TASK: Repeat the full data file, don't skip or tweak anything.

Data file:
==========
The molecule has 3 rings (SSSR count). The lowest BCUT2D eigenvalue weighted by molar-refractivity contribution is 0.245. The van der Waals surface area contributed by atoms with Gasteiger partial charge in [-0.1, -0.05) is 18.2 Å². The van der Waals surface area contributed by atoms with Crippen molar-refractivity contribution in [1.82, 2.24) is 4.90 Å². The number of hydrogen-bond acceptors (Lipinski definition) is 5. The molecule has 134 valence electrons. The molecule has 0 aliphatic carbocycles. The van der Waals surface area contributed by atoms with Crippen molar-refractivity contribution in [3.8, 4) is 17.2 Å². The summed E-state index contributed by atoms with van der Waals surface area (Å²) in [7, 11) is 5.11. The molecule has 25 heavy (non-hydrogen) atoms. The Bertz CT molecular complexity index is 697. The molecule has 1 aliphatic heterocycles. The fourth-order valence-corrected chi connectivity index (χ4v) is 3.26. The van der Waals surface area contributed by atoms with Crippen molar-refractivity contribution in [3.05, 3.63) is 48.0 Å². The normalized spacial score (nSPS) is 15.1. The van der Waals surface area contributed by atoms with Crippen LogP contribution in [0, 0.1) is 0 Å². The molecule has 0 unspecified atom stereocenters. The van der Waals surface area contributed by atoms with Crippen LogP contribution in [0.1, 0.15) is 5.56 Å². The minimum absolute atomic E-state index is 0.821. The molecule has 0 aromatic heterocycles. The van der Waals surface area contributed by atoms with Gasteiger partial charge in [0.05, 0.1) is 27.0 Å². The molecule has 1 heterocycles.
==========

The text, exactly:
The molecule has 3 rings (SSSR count). The lowest BCUT2D eigenvalue weighted by molar-refractivity contribution is 0.245. The van der Waals surface area contributed by atoms with Gasteiger partial charge in [-0.1, -0.05) is 18.2 Å². The van der Waals surface area contributed by atoms with Crippen molar-refractivity contribution in [1.82, 2.24) is 4.90 Å². The number of hydrogen-bond acceptors (Lipinski definition) is 5. The molecule has 134 valence electrons. The molecule has 0 aliphatic carbocycles. The van der Waals surface area contributed by atoms with Crippen molar-refractivity contribution in [3.8, 4) is 17.2 Å². The summed E-state index contributed by atoms with van der Waals surface area (Å²) in [7, 11) is 5.11. The molecule has 25 heavy (non-hydrogen) atoms. The Bertz CT molecular complexity index is 697. The molecule has 1 aliphatic heterocycles. The fourth-order valence-corrected chi connectivity index (χ4v) is 3.26. The van der Waals surface area contributed by atoms with Crippen molar-refractivity contribution in [3.05, 3.63) is 48.0 Å². The normalized spacial score (nSPS) is 15.1. The van der Waals surface area contributed by atoms with Crippen LogP contribution in [0, 0.1) is 0 Å². The molecule has 0 unspecified atom stereocenters. The van der Waals surface area contributed by atoms with Crippen LogP contribution in [0.1, 0.15) is 5.56 Å². The minimum absolute atomic E-state index is 0.821. The molecule has 0 aromatic heterocycles. The van der Waals surface area contributed by atoms with Gasteiger partial charge in [0.05, 0.1) is 27.0 Å². The molecule has 1 heterocycles.